With all of this bulk, the annexed papers simply did not cover some aspects. Included were a few medical reports which the Insurer had received at various times prior to trial as well as the court testimony of doctors appearing for the plaintiff and defendant in the state court damage suit. But none of these papers undertakes to translate what the medical reports mean either in terms of what would be considered a reasonable settlement value on the claim or what an Insurer acting in the good faith exacted by Georgia standards would, or would not, conclude as to the course of action to be followed in settlement or trial.

We do not, of course, purport here to pinpoint the kind or type of evidence which is to be used on a trial, but it is helpful to recall the nature of this suit against the Insurer. It is, to be sure, a sequel to the state court damage suit. But it is not that damage suit. The question under the good faith doctrine is whether in the light of these developments the Insurer acted in good faith in failing to settle within the policy limits. By its very nature that question encompasses the more specific ones concerning the reasonable valuation of the case, whether, at each stage, proposed settlements were rejected consciously in terms of deliberative judgment evaluation or because of other or no reasons. The conduct under inquiry is no longer the simple one of the driver of the assured vehicle. It is now the action of the Insurer in the light of the conduct of its driver-assured, the probable medical evidence, and the like.

The allegations were formally quite adequate to state the claim. The papers annexed do, of course, bear on what a good faith insurer ought to have done in the face of such developments. But the papers are silent as to how or in what manner such developments were in fact evaluated by the Insurer or, for that matter, whether they were ever even seriously considered. This vital point was not covered. Hence, the papers failed to meet the requirements of F.R.Civ.P. 56 that there be no "genuine issue as to a material fact."14  In addition, at least one medical report received by the Insurer near the eve of trial from the expert called in by its examining physician raised substantial questions concerning the severity of the lady's injuries. To be sure, this impression is colored by his subsequent court testimony which shows persistent acute pain. This, the doctor acknowledged, was the probable origin of the disabling, emotional consequences. But at least at this stage, it is permissible for the plaintiff under the liberal rules of pleading conscientiously to assert that what the doctor so plainly testified shortly after his formal report was what he meant, or at least knew, and that reasonable consultation with the doctor by trial counsel or other adequate preparation would have revealed the likely damaging testimony making acceptance of the settlement offers in the neighborhood of $7,900 a matter of imperative necessity.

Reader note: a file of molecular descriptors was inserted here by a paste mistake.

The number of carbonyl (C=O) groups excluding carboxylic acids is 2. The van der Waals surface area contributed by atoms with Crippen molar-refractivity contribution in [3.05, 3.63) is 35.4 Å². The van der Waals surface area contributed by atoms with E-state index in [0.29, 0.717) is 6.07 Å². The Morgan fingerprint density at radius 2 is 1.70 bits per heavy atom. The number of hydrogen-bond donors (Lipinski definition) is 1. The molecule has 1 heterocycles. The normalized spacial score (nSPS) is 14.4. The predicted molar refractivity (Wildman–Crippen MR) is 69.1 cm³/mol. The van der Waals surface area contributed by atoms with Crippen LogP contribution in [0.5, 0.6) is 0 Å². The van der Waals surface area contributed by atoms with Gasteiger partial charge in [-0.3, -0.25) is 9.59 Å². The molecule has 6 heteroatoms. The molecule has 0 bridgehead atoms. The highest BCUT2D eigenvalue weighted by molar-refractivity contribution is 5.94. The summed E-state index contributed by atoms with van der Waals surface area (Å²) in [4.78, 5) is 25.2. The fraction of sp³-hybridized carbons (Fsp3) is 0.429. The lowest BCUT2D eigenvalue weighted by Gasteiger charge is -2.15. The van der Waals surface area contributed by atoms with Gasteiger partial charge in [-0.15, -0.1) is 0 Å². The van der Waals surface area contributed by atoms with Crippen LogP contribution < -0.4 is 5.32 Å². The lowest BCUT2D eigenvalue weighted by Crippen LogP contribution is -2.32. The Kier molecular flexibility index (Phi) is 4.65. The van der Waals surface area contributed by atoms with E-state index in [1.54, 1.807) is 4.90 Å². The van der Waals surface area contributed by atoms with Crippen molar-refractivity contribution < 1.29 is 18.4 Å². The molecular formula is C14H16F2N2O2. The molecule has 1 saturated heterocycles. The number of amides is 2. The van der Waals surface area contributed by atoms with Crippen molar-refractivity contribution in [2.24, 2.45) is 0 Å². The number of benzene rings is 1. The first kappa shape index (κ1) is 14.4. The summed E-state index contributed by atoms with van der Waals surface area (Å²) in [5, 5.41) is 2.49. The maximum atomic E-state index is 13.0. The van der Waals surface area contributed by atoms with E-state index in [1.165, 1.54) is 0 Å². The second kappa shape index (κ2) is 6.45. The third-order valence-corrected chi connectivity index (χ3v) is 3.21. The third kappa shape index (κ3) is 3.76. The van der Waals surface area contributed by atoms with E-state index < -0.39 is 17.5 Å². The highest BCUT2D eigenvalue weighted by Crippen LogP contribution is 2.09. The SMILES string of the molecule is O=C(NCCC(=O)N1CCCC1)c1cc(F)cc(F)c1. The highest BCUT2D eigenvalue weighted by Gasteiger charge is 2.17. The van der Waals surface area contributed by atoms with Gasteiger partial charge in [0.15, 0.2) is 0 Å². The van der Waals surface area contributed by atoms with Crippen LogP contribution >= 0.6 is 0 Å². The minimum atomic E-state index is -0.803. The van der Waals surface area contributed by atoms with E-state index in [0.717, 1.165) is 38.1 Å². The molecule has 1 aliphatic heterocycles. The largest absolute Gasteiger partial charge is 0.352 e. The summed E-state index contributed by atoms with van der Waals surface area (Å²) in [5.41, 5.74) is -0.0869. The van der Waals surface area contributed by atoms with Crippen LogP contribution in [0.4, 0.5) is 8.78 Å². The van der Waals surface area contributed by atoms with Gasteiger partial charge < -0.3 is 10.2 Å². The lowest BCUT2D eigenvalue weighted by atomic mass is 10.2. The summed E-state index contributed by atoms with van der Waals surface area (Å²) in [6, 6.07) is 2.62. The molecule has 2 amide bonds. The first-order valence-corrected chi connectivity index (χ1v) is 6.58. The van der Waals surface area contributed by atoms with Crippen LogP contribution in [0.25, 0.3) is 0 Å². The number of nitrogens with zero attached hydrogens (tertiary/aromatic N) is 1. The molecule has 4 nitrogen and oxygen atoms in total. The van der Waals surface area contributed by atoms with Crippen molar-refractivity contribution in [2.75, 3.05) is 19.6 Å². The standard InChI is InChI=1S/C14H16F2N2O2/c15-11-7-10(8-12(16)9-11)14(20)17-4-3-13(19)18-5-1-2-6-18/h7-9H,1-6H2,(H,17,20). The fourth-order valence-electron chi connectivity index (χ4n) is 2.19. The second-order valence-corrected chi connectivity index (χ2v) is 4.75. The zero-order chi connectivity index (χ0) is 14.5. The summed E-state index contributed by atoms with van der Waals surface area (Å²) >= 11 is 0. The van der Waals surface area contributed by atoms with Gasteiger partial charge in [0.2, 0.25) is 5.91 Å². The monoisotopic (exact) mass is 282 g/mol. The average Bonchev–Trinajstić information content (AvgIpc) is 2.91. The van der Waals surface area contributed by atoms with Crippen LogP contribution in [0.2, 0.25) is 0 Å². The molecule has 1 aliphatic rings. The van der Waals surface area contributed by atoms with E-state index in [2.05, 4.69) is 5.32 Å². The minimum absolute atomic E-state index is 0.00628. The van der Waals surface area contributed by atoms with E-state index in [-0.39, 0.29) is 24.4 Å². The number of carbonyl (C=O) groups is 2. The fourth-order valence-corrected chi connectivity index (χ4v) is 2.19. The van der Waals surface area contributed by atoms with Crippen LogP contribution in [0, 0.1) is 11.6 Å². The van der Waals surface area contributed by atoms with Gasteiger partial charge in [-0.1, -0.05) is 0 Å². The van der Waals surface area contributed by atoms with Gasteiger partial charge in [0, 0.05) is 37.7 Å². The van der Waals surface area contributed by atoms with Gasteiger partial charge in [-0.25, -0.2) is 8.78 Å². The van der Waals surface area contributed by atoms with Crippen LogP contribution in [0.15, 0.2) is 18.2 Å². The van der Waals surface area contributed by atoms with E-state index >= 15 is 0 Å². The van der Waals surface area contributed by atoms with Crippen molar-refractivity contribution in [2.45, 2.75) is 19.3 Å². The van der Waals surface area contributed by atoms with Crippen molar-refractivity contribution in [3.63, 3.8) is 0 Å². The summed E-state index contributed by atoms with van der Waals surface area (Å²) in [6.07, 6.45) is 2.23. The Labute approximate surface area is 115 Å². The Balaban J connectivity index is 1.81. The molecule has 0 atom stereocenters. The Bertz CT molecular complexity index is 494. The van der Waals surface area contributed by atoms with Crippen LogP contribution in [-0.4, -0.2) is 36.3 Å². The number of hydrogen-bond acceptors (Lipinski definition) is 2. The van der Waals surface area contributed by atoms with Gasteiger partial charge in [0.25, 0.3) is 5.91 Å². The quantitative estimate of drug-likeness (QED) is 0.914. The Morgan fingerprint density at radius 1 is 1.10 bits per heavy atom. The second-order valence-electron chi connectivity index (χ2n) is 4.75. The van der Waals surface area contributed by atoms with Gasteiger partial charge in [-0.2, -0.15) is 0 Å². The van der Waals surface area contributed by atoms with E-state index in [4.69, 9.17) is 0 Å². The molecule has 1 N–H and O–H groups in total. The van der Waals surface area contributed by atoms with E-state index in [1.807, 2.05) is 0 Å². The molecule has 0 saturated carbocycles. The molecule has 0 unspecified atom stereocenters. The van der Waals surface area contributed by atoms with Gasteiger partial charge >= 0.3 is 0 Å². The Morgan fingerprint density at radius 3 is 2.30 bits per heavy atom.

Two other somewhat peripheral matters must first be dealt with. The first is the contention that the Insurer formally notified the Assured that since the demands exceeded the policy limit, the Assured had a right, at his expense, to retain his own counsel. Just what relevance this had at this point where the matter is still in the stage of jousting on the pleadings, we are not quite sure. Obviously, this does not reduce the absolute obligation to exercise good faith (or absence of negligence as the local law specified) in the defense promised by the policy. The defense to be offered is "to defend any suit against the Insured alleging such injury * * *." Defense is not inexorably tied into either an actual, ultimate payment or the amount of it. American Fidelity & Casualty Co. v. Pennsylvania Threshermen, 5 Cir., 1960, 280 F.2d 453. No mention is made of claims within the policy limits. Next, the notice cannot shift to the Assured the expense of affording the defense which the policy promised him. That is what the Insurer agreed, at its own expense, to supply. Finally, it is not clear what separate counsel can do. The settlement, by the policy terms is, of course, left to the Insurer.15  This means, of course, not at the unfettered whim of the Insurer but rather as good faith (or negligence as the local law prescribes) dictates a certain cause of action, settlement, trial, or the like. But apart from the Insurer's obligation to use the proper care (good faith or prudence as the case might be), little leeway is afforded to the so-called "independent" counsel acting for the Assured's excess interests. What is he to do? If he settles, or encourages settlement by direct contact with the damage suit plaintiffs or the plaintiff's counsel, he invites a serious challenge that the Assured has declined to cooperate with the Insurer whose counsel is opposed to the idea of settlement. Or worse, he is exposed to the charge that he has connived with the enemy. If his purpose is merely to demand in legalistic terms that the Insurer settle the case, it amounts to no more than what the Assured could do after the event with the result being determined, not by the fact a demand was made, but by the absence or presence of requisite good or bad faith, prudence or imprudence, as the case might be. In short, we see little purpose at this point in the assertion that because the Insurer called the Assured's attention to the obvious fact that he was sued in excess of the policy limits, the Assured could get the needed defense to his personal uninsured fortune by hiring another lawyer at his own expense. Indeed, it is difficult to see how, as the Insurer contends, this is a notice of antagonistic conflicting interests. The Insurer has one primary interest: to give that defense which the policy promised and to perform that promise in accordance with the standards of the local law (prudence or good faith). If its interests are antagonistic to the Assured, it has not fulfilled this promise. Its contract, with specified dollar limits, may perhaps put it in a somewhat difficult position. But always it must act with requisite care (good faith or prudence as local law spells out) toward the Assured's interest. It may, of course, properly consider its own interest, but it may never, never forget that of its Assured. Fidelity & Cas. Co. of N. Y. v. Robb, 5 Cir., 1959, 267 F.2d 473.